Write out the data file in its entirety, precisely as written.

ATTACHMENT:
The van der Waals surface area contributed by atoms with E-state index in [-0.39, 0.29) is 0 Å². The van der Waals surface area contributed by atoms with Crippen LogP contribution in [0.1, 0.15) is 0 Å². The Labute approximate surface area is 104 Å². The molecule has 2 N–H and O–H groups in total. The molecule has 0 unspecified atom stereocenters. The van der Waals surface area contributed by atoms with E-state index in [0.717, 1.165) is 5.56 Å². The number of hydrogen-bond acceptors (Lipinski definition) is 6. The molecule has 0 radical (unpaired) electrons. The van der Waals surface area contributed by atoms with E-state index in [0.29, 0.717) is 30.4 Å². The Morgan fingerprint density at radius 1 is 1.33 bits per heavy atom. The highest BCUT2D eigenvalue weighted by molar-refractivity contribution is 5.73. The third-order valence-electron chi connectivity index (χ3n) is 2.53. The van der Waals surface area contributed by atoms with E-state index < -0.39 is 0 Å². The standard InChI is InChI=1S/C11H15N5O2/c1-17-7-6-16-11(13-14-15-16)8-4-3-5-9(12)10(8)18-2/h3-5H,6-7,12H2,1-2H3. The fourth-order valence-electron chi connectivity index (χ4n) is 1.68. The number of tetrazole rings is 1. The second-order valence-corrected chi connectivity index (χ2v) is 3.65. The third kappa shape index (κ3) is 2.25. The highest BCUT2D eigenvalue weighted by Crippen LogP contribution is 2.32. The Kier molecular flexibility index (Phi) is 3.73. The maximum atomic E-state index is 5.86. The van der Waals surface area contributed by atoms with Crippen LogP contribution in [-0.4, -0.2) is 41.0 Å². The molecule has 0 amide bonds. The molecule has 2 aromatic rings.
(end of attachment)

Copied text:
The van der Waals surface area contributed by atoms with E-state index in [-0.39, 0.29) is 0 Å². The van der Waals surface area contributed by atoms with Crippen LogP contribution in [0.1, 0.15) is 0 Å². The Labute approximate surface area is 104 Å². The molecule has 2 N–H and O–H groups in total. The molecule has 0 unspecified atom stereocenters. The van der Waals surface area contributed by atoms with E-state index in [0.717, 1.165) is 5.56 Å². The number of hydrogen-bond acceptors (Lipinski definition) is 6. The molecule has 0 radical (unpaired) electrons. The van der Waals surface area contributed by atoms with E-state index in [0.29, 0.717) is 30.4 Å². The Morgan fingerprint density at radius 1 is 1.33 bits per heavy atom. The highest BCUT2D eigenvalue weighted by molar-refractivity contribution is 5.73. The third-order valence-electron chi connectivity index (χ3n) is 2.53. The van der Waals surface area contributed by atoms with E-state index < -0.39 is 0 Å². The standard InChI is InChI=1S/C11H15N5O2/c1-17-7-6-16-11(13-14-15-16)8-4-3-5-9(12)10(8)18-2/h3-5H,6-7,12H2,1-2H3. The fourth-order valence-electron chi connectivity index (χ4n) is 1.68. The number of tetrazole rings is 1. The second-order valence-corrected chi connectivity index (χ2v) is 3.65. The third kappa shape index (κ3) is 2.25. The highest BCUT2D eigenvalue weighted by Crippen LogP contribution is 2.32. The Kier molecular flexibility index (Phi) is 3.73. The maximum atomic E-state index is 5.86. The van der Waals surface area contributed by atoms with Crippen LogP contribution in [-0.4, -0.2) is 41.0 Å². The molecule has 0 amide bonds. The molecule has 2 aromatic rings.